Thanks to you readers for all the re-tweets, price comments, and forwards on last week’s 10 Brand Strategy Lessons from the Princess Bride. It seems to have hit a nerve with branders across the board – from mental health charities to romance novelists (see the comments below). It also generated a lot of suggestions for quotes we missed. So, because we know a good thing when we see it, we present five more brand strategy lessons – and please feel free to suggest more.
Branding lesson 11: Go boldly into that fire swamp young pirate.
Buttercup: “We’ll never make it out alive”
Westley: “Nonsense. You’re just saying that because no one ever has.”
David Harvey pointed out this one as one of his favourites – highlighting the importance of courage, audacity, persistence. All true, and “never-say-die” is one of the battle cries of successful brands.
But I’d like to add one more important quality to his list: constructive ignorance.
If you’ve never read Malcolm Gladwell’s David vs. Goliath article check it out. Among the many truths in it, you’ll learn that underdogs can win, and even most of the time if they defy the commonly understood conventions in their “fire swamp”. That is, it often helps to be ignorant of, or at least to consciously ignore, the accepted “truths” in your market. That’s where true strategic innovation comes from.
Oh, and a stout heart, a sharp sword, and dogged determination don’t hurt either.
Branding lesson 12: Avoid land wars in Asia
Vizzini: You fell victim to one of the classic blunders. The most famous is: “Never get involved in a land war in Asia.” But, only slightly less well known is this: “Never go in against a Sicilian, when death is on the line!” (he laughs, then suddenly falls over dead)
Vizzini was (dead) wrong about the Sicilian bit. But he’s right about the other bit. Getting yourself involved in a protracted “land war”, where your brand is going up against entrenched opponents who know the landscape better than you do is a poisoned chalice – particularly if they’re willing to outwork, outmanoeuvre, and outlast you.
I won’t make any reference to recent geopolitical examples. You can fill in the blanks for yourself there. But if you didn’t read the Gladwell article before, read it now about Lawrence of Arabia against the Ottoman turks.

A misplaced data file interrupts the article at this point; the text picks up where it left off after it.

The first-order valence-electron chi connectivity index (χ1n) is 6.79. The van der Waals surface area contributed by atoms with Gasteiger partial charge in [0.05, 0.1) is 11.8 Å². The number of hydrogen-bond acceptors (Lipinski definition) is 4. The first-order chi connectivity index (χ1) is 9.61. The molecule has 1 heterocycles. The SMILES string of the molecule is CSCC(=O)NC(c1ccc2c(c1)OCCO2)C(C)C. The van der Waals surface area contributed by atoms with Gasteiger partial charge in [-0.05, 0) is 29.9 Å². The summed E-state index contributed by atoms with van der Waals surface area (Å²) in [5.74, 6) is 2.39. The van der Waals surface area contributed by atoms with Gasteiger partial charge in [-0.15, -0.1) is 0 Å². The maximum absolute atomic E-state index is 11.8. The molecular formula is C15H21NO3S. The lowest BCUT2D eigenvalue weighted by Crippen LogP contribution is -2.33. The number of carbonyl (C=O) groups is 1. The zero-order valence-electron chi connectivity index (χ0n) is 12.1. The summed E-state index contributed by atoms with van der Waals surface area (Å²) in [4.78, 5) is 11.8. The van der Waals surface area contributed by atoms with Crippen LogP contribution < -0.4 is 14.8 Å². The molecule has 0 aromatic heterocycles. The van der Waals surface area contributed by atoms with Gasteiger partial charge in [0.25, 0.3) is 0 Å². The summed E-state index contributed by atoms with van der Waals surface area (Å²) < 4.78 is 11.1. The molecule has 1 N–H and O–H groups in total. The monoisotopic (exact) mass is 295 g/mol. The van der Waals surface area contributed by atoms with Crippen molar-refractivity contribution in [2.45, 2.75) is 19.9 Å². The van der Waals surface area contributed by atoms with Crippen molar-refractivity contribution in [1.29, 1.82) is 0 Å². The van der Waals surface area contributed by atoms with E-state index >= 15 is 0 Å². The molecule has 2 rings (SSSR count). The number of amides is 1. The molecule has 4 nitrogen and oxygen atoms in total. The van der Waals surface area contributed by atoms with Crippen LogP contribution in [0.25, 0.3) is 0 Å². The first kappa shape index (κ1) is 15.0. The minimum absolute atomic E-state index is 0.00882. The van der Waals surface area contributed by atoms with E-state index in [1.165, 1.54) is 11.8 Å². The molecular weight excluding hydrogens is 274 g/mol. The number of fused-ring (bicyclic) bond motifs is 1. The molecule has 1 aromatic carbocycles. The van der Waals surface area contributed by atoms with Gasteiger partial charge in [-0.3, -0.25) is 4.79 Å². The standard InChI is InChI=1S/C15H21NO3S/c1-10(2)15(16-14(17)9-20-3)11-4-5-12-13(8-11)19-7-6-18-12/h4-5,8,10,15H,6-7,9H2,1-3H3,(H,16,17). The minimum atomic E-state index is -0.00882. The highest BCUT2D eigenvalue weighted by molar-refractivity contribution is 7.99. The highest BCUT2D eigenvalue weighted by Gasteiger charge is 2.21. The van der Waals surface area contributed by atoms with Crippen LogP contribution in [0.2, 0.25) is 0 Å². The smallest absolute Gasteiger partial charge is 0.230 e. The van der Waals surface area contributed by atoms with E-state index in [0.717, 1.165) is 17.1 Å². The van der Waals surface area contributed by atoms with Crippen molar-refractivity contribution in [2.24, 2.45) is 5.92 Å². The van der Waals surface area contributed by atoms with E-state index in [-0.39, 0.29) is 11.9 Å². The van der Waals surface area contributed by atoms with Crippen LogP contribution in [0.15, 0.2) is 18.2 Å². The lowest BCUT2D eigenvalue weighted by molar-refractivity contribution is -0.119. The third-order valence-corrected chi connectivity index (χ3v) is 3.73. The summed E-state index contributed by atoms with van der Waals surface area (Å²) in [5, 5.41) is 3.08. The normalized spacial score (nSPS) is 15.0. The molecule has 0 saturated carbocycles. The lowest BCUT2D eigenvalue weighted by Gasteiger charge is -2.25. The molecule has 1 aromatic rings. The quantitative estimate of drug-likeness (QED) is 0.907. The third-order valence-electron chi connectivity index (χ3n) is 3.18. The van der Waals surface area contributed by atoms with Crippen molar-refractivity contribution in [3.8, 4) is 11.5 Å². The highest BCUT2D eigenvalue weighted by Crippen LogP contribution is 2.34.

Branding Lesson 13: Always answer customer wishes (but then show them a better way).
Westley: As you Wish!
Jess Joss commented that “When branding for clients, I guess, we might have to add in the lesson encapsulated in the line: “As you wish.” True. Customer wishes need to be fulfilled.
On the surface, I might seem to be saying that “the customer is always right” here. But I’m not. Because they’re not. As a matter of fact, one of the ironies of traditional marketing research is that customers are often spectacularly wrong.
The New Coke debacle is the classic example of this. Executives at Coca-Cola weren’t guilty of not listening to customers. They actually talked to thousands of cola drinkers, and in blind taste tests, customers said they like the new formula much better.
But just as Buttercup couldn’t truly love Westley until she saw him as more than a farm boy, smart branders understand that meeting customer wishes involves more than hearing what they say; it’s about the art of figuring out what they really wish – that is, meeting their expectations consistently (i.e. keep the old Coke), plus surprising and delighting them with new adventures they never dared to expect (maybe test the new formula as a line extension in smaller markets?).
Branding Lesson 14: What to do if you weren’t hired for your brains.
Vizzini: Am I going mad, or did the word “think” escape your lips? You were not hired for your brains, you hippopotamic land mass.
And speaking of giants, my point about this line spoken to the character of Fezzik – played by the late great Andre the Giant – is pretty simple. If any client, customer, or boss calls you a “hippopotamic land mass”, and tells you not to use your brains in your work: just fire them.
Branding Lesson 15: Take a deep breath and turn around.
Westley: (as Buttercup is about to plunge the dagger into her heart) There’s a shortage of perfect breasts in this world. ‘Twould be a pity to damage yours.
There are about a dozen ways I could get into trouble with this last one, so I’ll be brief: don’t skewer your brand equity by panicking when things seem to be going badly (see the New Coke example above). Take that moment to look around instead. You might find your true love there behind you – who isn’t “all dead” after all.
Thanks for all the suggestions. If we get a few more, I’m sure we’d have enough material for another post. But only if you think we should dear readers: “As you wish”